The Executive Director of the Human Rights and Governance Centre, Martin Kpebu, believes the committee that investigated the disturbances at Ejura was not courageous enough to recommend the removal of the Ashanti Regional Minister, Simon Osei Mensah, from office.
Following his scrutiny of the Ejura committee report, he said the fate of Mr. Osei Mensah was the elephant in the room after he oversaw the deployment of soldiers to a protest, leading to the death of two persons and the wounding of four others.
“It is shocking that though the committee had the courage to say that the District Police Commander should be transferred, when it came to the Regional Minister, the committee was silent.”
“They should have just gathered the courage to say the obvious and the obvious is that Mr. Osei Mensah has to be sacked,” Mr. Kpebu said.
Beyond the committee, he said Mr. Osei Mensah should resign “or the President sacks him.”
Mr. Kpebu further lamented the absence of a resignation culture in Ghana and reminded the public that a former Head of State, General Joseph Ankrah resigned in 1969 over a corruption scandal.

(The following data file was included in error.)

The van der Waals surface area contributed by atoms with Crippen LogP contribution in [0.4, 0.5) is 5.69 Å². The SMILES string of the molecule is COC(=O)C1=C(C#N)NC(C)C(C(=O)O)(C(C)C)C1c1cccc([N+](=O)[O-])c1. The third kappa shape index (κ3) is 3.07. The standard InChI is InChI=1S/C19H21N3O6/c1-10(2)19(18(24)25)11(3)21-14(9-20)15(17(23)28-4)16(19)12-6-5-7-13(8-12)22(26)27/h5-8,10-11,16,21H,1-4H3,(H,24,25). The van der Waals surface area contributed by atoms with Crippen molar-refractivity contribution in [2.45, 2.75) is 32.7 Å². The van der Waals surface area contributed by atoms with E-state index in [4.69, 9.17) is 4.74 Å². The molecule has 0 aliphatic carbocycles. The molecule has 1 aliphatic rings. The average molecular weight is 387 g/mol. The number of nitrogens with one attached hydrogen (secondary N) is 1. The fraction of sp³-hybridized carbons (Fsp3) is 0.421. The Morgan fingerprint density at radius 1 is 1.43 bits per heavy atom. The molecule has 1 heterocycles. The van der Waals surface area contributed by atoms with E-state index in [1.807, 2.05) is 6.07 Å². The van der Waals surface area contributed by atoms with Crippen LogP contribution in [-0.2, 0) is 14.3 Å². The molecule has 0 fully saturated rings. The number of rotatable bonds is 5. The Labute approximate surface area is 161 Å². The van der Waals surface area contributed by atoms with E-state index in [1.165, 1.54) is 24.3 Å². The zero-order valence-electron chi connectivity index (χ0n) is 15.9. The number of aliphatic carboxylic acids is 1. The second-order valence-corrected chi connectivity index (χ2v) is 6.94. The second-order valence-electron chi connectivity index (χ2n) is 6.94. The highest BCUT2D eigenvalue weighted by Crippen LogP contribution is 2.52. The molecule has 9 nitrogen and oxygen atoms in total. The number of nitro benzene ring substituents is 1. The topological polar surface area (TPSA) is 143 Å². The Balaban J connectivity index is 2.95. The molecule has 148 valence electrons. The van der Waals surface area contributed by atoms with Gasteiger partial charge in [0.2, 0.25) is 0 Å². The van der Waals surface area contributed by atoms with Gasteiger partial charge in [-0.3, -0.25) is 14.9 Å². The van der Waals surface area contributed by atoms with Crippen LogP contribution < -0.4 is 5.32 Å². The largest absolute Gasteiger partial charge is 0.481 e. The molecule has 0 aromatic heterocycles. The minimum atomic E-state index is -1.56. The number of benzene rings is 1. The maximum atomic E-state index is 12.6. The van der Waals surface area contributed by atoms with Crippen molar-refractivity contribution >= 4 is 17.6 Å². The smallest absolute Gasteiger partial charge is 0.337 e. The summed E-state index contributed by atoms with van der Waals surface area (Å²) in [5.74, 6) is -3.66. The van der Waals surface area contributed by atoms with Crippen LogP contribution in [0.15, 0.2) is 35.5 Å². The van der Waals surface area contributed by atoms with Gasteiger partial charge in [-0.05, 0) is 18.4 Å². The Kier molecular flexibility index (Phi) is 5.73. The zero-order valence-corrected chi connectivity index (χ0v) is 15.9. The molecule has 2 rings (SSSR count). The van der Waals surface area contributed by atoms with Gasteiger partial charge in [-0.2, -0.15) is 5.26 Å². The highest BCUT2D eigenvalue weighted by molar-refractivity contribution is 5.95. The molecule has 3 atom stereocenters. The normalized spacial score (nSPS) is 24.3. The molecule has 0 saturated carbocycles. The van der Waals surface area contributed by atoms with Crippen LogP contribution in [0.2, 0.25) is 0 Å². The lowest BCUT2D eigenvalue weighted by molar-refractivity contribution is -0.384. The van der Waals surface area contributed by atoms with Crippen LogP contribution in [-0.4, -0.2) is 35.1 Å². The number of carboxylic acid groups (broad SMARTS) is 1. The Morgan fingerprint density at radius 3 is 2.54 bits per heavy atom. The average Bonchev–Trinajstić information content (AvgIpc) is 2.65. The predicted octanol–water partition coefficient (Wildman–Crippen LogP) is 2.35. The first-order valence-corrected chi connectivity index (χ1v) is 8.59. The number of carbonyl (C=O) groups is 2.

“Maybe we should repeat it more often for people to understand that General Ankrah, President of Ghana, resigned over an allegation [of corruption].”
“If a Head of State could leave on an allegation, I don’t know why suddenly we have sunk so low… we’ve thrown governance to the dogs,” Mr. Kpebu said.
Mr. Osei Mensah has already downplayed calls for him to resign, saying his actions were backed by law.
This call has consistently come from the Ejura Sekyedumase MP, Mohammed Bawah Braimah, who also wanted the commanding officer of the military contingent punished.
The Ejura committee had recommended the removal of the MCE for the area, though he was not nominated to continue in that position.
It also recommended the immediate transfer of the District Police commander of Ejura, DSP Philip Kojo Hammond, over his handling of the situation.
The military establishment was also cited by the committee for the inappropriate use of force and called for sanctions.